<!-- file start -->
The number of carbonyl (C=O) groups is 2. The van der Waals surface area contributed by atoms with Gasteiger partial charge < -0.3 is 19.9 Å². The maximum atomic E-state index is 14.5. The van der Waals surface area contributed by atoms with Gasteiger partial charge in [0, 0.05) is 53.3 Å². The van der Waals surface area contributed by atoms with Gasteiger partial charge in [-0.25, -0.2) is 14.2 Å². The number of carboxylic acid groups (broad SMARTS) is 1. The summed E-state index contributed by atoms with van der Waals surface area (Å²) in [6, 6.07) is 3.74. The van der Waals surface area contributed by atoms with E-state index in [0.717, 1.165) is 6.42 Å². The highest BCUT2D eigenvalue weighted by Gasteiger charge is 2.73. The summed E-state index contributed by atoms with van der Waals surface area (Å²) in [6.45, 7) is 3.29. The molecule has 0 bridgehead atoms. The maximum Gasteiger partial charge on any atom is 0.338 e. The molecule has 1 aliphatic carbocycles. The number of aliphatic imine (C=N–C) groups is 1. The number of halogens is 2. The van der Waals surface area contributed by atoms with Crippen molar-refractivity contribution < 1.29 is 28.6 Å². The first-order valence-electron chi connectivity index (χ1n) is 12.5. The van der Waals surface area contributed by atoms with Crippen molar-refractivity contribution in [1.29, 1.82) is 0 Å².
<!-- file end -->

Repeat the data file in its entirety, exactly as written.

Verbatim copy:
The number of carbonyl (C=O) groups is 2. The van der Waals surface area contributed by atoms with Gasteiger partial charge < -0.3 is 19.9 Å². The maximum atomic E-state index is 14.5. The van der Waals surface area contributed by atoms with Gasteiger partial charge in [0, 0.05) is 53.3 Å². The van der Waals surface area contributed by atoms with Gasteiger partial charge in [-0.25, -0.2) is 14.2 Å². The number of carboxylic acid groups (broad SMARTS) is 1. The summed E-state index contributed by atoms with van der Waals surface area (Å²) in [6, 6.07) is 3.74. The van der Waals surface area contributed by atoms with E-state index in [0.717, 1.165) is 6.42 Å². The highest BCUT2D eigenvalue weighted by Gasteiger charge is 2.73. The summed E-state index contributed by atoms with van der Waals surface area (Å²) in [6.45, 7) is 3.29. The molecule has 0 bridgehead atoms. The maximum Gasteiger partial charge on any atom is 0.338 e. The molecule has 1 aliphatic carbocycles. The number of aliphatic imine (C=N–C) groups is 1. The number of halogens is 2. The van der Waals surface area contributed by atoms with Crippen molar-refractivity contribution < 1.29 is 28.6 Å². The first-order valence-electron chi connectivity index (χ1n) is 12.5. The van der Waals surface area contributed by atoms with Crippen molar-refractivity contribution in [1.29, 1.82) is 0 Å².